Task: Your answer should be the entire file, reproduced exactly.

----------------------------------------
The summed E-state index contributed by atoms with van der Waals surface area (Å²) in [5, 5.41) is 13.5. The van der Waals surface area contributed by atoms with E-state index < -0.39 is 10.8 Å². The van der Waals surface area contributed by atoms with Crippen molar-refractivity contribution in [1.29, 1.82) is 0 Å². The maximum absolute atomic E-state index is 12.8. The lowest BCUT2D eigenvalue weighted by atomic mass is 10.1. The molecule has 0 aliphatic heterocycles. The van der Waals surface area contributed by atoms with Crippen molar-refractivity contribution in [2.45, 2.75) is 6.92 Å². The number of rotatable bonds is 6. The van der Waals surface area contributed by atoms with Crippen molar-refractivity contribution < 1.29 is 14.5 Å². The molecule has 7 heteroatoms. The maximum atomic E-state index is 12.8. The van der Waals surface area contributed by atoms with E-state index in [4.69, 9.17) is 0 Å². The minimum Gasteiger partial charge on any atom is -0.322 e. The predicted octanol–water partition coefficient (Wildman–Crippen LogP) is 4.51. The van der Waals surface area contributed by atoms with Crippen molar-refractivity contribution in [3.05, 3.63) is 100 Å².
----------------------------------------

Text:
The summed E-state index contributed by atoms with van der Waals surface area (Å²) in [5, 5.41) is 13.5. The van der Waals surface area contributed by atoms with E-state index < -0.39 is 10.8 Å². The van der Waals surface area contributed by atoms with Crippen molar-refractivity contribution in [1.29, 1.82) is 0 Å². The maximum absolute atomic E-state index is 12.8. The lowest BCUT2D eigenvalue weighted by atomic mass is 10.1. The molecule has 0 aliphatic heterocycles. The van der Waals surface area contributed by atoms with Crippen molar-refractivity contribution in [2.45, 2.75) is 6.92 Å². The number of rotatable bonds is 6. The van der Waals surface area contributed by atoms with Crippen molar-refractivity contribution < 1.29 is 14.5 Å². The molecule has 7 heteroatoms. The maximum atomic E-state index is 12.8. The van der Waals surface area contributed by atoms with E-state index in [4.69, 9.17) is 0 Å². The minimum Gasteiger partial charge on any atom is -0.322 e. The predicted octanol–water partition coefficient (Wildman–Crippen LogP) is 4.51. The van der Waals surface area contributed by atoms with Crippen molar-refractivity contribution in [3.05, 3.63) is 100 Å².